Fiscal-monetary interaction in Indonesia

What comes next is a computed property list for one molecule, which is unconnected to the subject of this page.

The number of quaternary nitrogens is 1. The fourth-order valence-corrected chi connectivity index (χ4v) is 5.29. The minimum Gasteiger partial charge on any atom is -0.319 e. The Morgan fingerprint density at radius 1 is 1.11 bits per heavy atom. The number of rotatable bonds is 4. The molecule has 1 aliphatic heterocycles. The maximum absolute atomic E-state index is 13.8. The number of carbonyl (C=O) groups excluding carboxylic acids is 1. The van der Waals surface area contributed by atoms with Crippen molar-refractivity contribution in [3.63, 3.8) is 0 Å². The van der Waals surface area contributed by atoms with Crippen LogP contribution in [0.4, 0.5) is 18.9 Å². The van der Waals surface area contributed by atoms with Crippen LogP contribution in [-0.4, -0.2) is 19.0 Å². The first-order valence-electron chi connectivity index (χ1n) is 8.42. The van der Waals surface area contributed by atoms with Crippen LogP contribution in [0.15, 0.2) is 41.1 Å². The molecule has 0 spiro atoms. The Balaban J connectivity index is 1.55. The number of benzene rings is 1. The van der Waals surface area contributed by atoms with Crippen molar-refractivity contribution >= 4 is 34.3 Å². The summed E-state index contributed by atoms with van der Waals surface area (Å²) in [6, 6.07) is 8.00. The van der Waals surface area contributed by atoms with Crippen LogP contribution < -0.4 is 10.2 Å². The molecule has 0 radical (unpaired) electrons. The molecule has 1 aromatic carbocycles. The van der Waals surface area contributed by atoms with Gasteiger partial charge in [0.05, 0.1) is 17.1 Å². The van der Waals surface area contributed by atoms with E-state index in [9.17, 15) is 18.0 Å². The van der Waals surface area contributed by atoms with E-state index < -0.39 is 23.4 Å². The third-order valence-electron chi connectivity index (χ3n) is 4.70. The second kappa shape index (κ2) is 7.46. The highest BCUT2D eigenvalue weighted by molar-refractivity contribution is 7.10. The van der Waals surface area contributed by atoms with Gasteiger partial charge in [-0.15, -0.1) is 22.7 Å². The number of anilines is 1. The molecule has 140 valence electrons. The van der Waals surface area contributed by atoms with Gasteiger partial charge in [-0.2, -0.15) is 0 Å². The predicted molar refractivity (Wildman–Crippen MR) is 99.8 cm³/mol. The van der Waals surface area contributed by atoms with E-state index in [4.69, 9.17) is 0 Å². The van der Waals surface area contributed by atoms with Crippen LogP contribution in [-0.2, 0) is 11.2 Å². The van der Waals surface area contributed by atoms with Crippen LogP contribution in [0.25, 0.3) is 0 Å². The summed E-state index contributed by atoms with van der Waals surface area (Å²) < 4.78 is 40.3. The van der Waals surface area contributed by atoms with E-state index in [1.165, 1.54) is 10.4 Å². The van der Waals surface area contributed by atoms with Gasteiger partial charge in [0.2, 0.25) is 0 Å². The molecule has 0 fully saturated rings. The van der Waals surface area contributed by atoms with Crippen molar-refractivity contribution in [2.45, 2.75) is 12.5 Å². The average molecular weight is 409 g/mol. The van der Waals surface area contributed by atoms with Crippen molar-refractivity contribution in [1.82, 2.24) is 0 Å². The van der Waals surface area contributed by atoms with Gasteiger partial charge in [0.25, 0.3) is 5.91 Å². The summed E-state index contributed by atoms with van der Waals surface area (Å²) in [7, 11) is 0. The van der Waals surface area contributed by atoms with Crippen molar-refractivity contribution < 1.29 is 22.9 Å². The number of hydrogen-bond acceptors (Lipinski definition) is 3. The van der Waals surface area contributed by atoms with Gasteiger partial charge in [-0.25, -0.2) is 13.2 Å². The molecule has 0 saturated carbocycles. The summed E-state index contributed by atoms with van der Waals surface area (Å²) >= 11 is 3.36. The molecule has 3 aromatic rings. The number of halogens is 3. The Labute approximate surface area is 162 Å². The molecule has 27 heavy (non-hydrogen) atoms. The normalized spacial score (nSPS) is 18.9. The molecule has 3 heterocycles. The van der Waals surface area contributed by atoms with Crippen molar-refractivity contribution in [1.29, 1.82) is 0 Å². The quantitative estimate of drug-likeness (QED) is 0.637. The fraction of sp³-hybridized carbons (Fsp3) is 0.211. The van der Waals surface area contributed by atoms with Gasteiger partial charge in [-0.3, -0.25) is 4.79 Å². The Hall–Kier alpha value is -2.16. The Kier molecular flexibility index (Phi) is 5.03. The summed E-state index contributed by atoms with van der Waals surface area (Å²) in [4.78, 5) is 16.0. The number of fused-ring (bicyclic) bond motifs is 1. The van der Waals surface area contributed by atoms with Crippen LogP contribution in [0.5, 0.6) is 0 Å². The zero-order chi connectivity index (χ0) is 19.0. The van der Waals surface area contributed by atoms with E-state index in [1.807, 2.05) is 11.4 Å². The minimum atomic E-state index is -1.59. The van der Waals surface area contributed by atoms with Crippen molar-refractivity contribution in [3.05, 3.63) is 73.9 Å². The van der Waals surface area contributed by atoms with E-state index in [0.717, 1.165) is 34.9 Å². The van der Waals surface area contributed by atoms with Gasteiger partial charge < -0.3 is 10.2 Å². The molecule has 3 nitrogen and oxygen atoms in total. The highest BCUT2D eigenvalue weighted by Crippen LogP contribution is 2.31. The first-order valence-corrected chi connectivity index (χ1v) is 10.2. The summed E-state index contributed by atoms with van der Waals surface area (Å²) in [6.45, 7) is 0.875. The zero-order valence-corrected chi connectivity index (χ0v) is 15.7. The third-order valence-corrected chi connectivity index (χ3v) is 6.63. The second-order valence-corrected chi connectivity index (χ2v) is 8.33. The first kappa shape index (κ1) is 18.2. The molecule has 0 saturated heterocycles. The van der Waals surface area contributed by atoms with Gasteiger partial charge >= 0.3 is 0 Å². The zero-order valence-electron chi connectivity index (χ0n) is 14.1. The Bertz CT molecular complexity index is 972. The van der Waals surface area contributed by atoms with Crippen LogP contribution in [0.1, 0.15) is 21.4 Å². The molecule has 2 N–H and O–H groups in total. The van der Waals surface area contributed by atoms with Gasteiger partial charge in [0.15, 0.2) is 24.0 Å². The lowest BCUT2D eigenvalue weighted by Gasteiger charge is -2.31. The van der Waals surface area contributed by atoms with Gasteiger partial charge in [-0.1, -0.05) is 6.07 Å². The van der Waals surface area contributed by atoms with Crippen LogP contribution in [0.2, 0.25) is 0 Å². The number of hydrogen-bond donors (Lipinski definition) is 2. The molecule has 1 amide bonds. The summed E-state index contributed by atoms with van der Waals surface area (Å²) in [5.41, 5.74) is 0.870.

There has been a trend toward using monetary policy as the main stabilisation instrument, while fiscal policy has often been seen as either ineffective as a stabilisation instrument or unable to respond in a timely manner. There has, however, been renewed interest in fiscal policy as a stabilisation instrucment due to monetary union in teh Euro area, and due to low and stable inflation accompanied by substantial internal (UK) or external (New Zealand) imbalances. Moreover, in emerging economies, less complete markets potentially break Ricardian equivalence, creating a larger stabilisation role for fiscal policy.This paper explores the stabilisation role of fiscal policy in Indonesia. We use an estimated open economy DSGE model that features sticky prices and wages, nonRicardian agents and tax distoritions to explore the potential role for fiscal policy in stabilisation. The results suggest that fiscal policy can and does contribute meaningfully to macroeconomic stabilisation in Indonesia, leading to better outcomes than monetary policy alone. A large estimated share of nonRicardians (62 to 67%) is important in creating a role for fiscal policy. With a risk premium that is linear in debt, the fiscal debt plays an important shock absorber role, allowing active fiscal stabilisation and absorption of exchange rate valuation effects on the stocks of debt and reserves. Even in the absence of a direct effect on the exchange rate in the model, reserves accumulation is contractionary, leading to a small depreciation of the exchange rate.